The bigger factor, I think, is that conservatives are spooked by the Clintons. They had Bill Clinton on the ropes when they took control of Congress after the 1994 elections. He beat back their revolution. They had him again a few years later when they caught him with his pants down and made his misbehavior a theme of the 1998 midterm elections. Instead, Democrats won seats.In the Republican mind, there must have been some sort of Clinton voodoo at work. The public was on their side, they believe, yet through some sort of nefarious dark political art, he turned the tables on them.The conservative hatred of the Clintons has always had around the edges a certain fear of the supernatural. A famous 1993 American Spectator cover story depicted Hillary Clinton as a witch. A witch is an object of hatred, of course, but also a creature with dark and frightening powers.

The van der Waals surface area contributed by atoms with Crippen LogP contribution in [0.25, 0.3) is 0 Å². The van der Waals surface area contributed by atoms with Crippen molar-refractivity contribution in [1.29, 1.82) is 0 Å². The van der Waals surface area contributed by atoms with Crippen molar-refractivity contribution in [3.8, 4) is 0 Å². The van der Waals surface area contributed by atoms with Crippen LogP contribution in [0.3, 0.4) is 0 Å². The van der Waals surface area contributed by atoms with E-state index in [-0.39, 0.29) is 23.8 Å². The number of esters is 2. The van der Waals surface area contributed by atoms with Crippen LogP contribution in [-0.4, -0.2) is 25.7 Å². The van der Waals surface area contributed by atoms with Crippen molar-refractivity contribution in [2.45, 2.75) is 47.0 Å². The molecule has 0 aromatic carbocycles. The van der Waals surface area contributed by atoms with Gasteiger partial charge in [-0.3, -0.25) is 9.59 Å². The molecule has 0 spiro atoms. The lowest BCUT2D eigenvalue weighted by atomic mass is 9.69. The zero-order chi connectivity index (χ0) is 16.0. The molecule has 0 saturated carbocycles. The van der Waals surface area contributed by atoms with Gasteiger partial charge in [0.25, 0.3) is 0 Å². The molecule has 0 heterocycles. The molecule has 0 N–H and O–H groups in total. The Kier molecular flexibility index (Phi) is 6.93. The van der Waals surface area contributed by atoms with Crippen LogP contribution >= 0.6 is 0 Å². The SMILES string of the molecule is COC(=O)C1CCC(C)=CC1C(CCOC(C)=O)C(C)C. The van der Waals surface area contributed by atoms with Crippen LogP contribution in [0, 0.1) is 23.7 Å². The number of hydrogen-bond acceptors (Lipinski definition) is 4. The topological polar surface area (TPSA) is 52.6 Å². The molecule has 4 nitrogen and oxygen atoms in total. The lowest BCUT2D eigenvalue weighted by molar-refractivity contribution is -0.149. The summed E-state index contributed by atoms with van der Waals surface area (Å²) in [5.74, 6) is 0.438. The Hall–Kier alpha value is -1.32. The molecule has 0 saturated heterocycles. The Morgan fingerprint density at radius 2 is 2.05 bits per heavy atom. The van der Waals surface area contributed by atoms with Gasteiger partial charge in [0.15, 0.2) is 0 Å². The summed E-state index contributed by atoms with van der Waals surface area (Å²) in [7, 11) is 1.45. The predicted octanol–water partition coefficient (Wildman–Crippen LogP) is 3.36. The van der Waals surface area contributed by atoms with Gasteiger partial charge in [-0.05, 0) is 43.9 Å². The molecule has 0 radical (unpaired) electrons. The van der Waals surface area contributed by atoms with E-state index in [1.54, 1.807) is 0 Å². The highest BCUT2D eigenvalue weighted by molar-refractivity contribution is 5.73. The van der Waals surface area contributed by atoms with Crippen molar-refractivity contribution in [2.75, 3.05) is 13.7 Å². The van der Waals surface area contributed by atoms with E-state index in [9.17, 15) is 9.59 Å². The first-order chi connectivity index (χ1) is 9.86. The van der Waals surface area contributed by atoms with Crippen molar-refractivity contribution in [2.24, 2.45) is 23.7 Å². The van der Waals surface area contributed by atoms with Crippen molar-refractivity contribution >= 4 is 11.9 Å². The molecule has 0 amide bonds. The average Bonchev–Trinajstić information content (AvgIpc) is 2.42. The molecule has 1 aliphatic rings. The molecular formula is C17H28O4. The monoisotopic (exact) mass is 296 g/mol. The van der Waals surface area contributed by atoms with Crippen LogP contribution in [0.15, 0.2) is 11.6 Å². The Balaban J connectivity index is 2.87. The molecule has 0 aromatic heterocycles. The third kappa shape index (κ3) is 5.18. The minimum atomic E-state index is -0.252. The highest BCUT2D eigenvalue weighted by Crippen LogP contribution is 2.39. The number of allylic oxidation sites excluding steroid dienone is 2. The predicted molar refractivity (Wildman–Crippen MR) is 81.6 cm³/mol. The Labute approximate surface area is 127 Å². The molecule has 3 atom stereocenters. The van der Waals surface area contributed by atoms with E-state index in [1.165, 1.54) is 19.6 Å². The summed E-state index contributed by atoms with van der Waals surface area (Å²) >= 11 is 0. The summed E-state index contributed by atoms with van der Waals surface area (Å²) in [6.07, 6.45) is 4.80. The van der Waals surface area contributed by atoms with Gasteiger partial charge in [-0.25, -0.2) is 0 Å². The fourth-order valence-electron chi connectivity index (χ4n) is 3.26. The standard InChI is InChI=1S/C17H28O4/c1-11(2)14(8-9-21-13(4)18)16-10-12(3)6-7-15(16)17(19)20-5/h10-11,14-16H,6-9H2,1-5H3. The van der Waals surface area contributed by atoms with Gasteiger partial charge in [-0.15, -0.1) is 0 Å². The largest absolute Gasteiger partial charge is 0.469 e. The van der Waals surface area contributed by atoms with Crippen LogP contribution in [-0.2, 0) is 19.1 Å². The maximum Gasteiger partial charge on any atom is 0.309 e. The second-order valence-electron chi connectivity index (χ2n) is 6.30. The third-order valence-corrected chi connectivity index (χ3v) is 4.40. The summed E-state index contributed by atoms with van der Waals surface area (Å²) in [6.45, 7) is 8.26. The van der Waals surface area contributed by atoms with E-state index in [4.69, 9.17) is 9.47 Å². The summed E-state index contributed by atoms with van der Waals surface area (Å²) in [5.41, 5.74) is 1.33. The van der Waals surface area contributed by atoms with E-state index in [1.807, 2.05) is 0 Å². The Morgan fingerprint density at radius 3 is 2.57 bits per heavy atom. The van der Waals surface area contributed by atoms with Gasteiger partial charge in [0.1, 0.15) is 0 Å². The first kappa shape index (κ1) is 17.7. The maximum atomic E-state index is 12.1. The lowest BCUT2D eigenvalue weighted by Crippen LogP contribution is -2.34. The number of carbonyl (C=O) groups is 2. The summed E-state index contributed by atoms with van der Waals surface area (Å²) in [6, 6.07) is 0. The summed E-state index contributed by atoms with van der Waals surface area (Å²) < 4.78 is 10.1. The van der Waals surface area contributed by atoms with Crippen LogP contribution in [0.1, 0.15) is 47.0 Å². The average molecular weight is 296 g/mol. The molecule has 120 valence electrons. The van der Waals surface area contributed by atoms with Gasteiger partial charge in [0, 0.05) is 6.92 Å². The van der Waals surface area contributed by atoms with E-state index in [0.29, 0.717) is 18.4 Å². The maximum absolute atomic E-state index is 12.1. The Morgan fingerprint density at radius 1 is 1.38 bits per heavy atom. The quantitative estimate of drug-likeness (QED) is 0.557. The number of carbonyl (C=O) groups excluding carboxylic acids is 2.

That’s undeniably correct. Bill and Hill represent a political phenomenon with which conservatives have never been able to come to grips. They can’t get at Bill anymore, so Hill is the last, best chance to redeem the lost Republican Revolution of 1994. The fact that many on the Left have the same, if more submerged, demons about Bill Clinton, which they are also taking out on his wife, makes her presidential candidacy a fascinating referendum on the 1990s, as well as the next four years.